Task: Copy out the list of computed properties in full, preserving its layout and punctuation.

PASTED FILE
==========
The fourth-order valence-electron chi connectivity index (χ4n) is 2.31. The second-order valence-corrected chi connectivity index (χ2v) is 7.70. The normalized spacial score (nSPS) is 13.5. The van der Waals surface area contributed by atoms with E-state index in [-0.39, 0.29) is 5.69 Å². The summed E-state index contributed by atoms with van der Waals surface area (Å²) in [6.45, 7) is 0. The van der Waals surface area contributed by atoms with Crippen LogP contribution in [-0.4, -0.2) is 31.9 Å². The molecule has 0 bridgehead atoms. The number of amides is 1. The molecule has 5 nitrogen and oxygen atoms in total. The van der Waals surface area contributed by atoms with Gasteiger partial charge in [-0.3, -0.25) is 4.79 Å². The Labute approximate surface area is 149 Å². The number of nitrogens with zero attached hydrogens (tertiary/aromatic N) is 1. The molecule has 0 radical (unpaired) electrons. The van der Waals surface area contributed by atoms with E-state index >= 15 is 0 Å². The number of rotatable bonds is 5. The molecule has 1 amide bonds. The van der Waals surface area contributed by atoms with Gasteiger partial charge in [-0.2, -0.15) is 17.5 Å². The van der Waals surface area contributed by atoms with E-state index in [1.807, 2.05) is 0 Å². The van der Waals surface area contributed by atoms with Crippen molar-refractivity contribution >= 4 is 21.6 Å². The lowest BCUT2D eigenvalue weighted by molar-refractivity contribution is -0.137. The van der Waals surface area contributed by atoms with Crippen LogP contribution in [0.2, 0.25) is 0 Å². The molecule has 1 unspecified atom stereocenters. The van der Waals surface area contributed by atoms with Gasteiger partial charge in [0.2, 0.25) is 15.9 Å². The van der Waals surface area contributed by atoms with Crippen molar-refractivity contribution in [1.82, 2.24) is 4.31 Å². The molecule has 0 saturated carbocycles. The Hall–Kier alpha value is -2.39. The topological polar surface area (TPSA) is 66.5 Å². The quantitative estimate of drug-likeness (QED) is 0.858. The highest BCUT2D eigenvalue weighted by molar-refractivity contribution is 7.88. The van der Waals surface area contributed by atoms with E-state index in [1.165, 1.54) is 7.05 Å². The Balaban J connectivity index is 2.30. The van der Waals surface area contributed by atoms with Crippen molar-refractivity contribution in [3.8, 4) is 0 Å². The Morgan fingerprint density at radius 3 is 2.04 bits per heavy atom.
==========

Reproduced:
The fourth-order valence-electron chi connectivity index (χ4n) is 2.31. The second-order valence-corrected chi connectivity index (χ2v) is 7.70. The normalized spacial score (nSPS) is 13.5. The van der Waals surface area contributed by atoms with E-state index in [-0.39, 0.29) is 5.69 Å². The summed E-state index contributed by atoms with van der Waals surface area (Å²) in [6.45, 7) is 0. The van der Waals surface area contributed by atoms with Crippen LogP contribution in [-0.4, -0.2) is 31.9 Å². The molecule has 0 bridgehead atoms. The number of amides is 1. The molecule has 5 nitrogen and oxygen atoms in total. The van der Waals surface area contributed by atoms with Gasteiger partial charge in [-0.3, -0.25) is 4.79 Å². The Labute approximate surface area is 149 Å². The number of nitrogens with zero attached hydrogens (tertiary/aromatic N) is 1. The molecule has 0 radical (unpaired) electrons. The van der Waals surface area contributed by atoms with E-state index >= 15 is 0 Å². The number of rotatable bonds is 5. The molecule has 1 amide bonds. The van der Waals surface area contributed by atoms with Gasteiger partial charge in [-0.2, -0.15) is 17.5 Å². The van der Waals surface area contributed by atoms with E-state index in [1.807, 2.05) is 0 Å². The van der Waals surface area contributed by atoms with Crippen molar-refractivity contribution >= 4 is 21.6 Å². The lowest BCUT2D eigenvalue weighted by molar-refractivity contribution is -0.137. The van der Waals surface area contributed by atoms with Crippen LogP contribution in [0.2, 0.25) is 0 Å². The molecule has 1 unspecified atom stereocenters. The van der Waals surface area contributed by atoms with Gasteiger partial charge in [0.2, 0.25) is 15.9 Å². The van der Waals surface area contributed by atoms with Crippen molar-refractivity contribution in [1.82, 2.24) is 4.31 Å². The molecule has 0 saturated carbocycles. The Hall–Kier alpha value is -2.39. The topological polar surface area (TPSA) is 66.5 Å². The quantitative estimate of drug-likeness (QED) is 0.858. The highest BCUT2D eigenvalue weighted by molar-refractivity contribution is 7.88. The van der Waals surface area contributed by atoms with E-state index in [1.165, 1.54) is 7.05 Å². The Balaban J connectivity index is 2.30. The van der Waals surface area contributed by atoms with Crippen molar-refractivity contribution in [3.8, 4) is 0 Å². The Morgan fingerprint density at radius 3 is 2.04 bits per heavy atom.